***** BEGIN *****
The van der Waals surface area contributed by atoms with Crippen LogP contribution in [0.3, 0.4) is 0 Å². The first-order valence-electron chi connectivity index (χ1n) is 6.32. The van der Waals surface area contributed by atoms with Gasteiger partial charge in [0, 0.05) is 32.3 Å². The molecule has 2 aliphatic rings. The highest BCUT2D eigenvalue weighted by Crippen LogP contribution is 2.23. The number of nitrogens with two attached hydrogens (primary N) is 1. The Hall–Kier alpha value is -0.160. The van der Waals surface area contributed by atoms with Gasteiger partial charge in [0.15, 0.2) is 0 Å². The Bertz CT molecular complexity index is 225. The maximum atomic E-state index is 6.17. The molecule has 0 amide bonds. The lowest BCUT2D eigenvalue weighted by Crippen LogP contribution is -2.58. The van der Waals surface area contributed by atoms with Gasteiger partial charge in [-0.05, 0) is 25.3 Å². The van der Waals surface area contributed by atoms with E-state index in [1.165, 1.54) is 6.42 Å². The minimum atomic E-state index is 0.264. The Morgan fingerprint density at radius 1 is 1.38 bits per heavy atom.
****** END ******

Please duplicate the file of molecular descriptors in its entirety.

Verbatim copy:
The van der Waals surface area contributed by atoms with Crippen LogP contribution in [0.3, 0.4) is 0 Å². The first-order valence-electron chi connectivity index (χ1n) is 6.32. The van der Waals surface area contributed by atoms with Gasteiger partial charge in [0, 0.05) is 32.3 Å². The molecule has 2 aliphatic rings. The highest BCUT2D eigenvalue weighted by Crippen LogP contribution is 2.23. The number of nitrogens with two attached hydrogens (primary N) is 1. The Hall–Kier alpha value is -0.160. The van der Waals surface area contributed by atoms with Gasteiger partial charge in [0.15, 0.2) is 0 Å². The Bertz CT molecular complexity index is 225. The maximum atomic E-state index is 6.17. The molecule has 0 amide bonds. The lowest BCUT2D eigenvalue weighted by Crippen LogP contribution is -2.58. The van der Waals surface area contributed by atoms with Gasteiger partial charge in [-0.05, 0) is 25.3 Å². The van der Waals surface area contributed by atoms with E-state index in [1.165, 1.54) is 6.42 Å². The minimum atomic E-state index is 0.264. The Morgan fingerprint density at radius 1 is 1.38 bits per heavy atom.